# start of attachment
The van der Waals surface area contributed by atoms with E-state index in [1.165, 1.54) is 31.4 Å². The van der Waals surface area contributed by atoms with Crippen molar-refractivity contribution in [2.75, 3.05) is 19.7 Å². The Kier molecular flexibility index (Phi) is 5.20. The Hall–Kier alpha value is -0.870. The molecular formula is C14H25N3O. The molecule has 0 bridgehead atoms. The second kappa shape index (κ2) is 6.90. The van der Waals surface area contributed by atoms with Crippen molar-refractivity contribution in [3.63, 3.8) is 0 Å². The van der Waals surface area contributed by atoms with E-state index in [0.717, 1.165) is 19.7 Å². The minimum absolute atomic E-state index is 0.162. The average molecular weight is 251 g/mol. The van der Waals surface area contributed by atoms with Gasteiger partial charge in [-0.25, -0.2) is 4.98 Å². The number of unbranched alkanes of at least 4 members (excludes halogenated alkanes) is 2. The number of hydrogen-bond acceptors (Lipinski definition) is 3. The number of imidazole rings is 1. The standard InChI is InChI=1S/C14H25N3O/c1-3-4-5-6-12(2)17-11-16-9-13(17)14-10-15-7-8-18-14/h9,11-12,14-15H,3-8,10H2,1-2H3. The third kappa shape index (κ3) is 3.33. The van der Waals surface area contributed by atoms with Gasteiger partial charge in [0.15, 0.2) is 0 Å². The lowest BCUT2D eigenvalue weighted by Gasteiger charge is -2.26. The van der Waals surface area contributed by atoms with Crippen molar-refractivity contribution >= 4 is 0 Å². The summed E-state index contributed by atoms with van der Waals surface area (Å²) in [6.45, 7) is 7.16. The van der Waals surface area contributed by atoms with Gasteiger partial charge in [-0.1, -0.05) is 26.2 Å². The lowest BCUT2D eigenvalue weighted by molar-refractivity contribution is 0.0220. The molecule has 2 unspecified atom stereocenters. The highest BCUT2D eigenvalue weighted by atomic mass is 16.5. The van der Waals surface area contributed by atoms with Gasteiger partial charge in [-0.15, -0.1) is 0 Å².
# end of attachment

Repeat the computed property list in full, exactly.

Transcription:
The van der Waals surface area contributed by atoms with E-state index in [1.165, 1.54) is 31.4 Å². The van der Waals surface area contributed by atoms with Crippen molar-refractivity contribution in [2.75, 3.05) is 19.7 Å². The Kier molecular flexibility index (Phi) is 5.20. The Hall–Kier alpha value is -0.870. The molecular formula is C14H25N3O. The molecule has 0 bridgehead atoms. The second kappa shape index (κ2) is 6.90. The van der Waals surface area contributed by atoms with Crippen molar-refractivity contribution in [3.63, 3.8) is 0 Å². The van der Waals surface area contributed by atoms with E-state index in [0.717, 1.165) is 19.7 Å². The minimum absolute atomic E-state index is 0.162. The average molecular weight is 251 g/mol. The van der Waals surface area contributed by atoms with Gasteiger partial charge in [-0.25, -0.2) is 4.98 Å². The number of unbranched alkanes of at least 4 members (excludes halogenated alkanes) is 2. The number of hydrogen-bond acceptors (Lipinski definition) is 3. The number of imidazole rings is 1. The standard InChI is InChI=1S/C14H25N3O/c1-3-4-5-6-12(2)17-11-16-9-13(17)14-10-15-7-8-18-14/h9,11-12,14-15H,3-8,10H2,1-2H3. The third kappa shape index (κ3) is 3.33. The van der Waals surface area contributed by atoms with Gasteiger partial charge in [0.15, 0.2) is 0 Å². The lowest BCUT2D eigenvalue weighted by Gasteiger charge is -2.26. The van der Waals surface area contributed by atoms with Crippen molar-refractivity contribution >= 4 is 0 Å². The summed E-state index contributed by atoms with van der Waals surface area (Å²) in [6.45, 7) is 7.16. The van der Waals surface area contributed by atoms with Gasteiger partial charge in [-0.1, -0.05) is 26.2 Å². The lowest BCUT2D eigenvalue weighted by molar-refractivity contribution is 0.0220. The molecule has 2 unspecified atom stereocenters. The highest BCUT2D eigenvalue weighted by atomic mass is 16.5. The van der Waals surface area contributed by atoms with Gasteiger partial charge in [-0.15, -0.1) is 0 Å².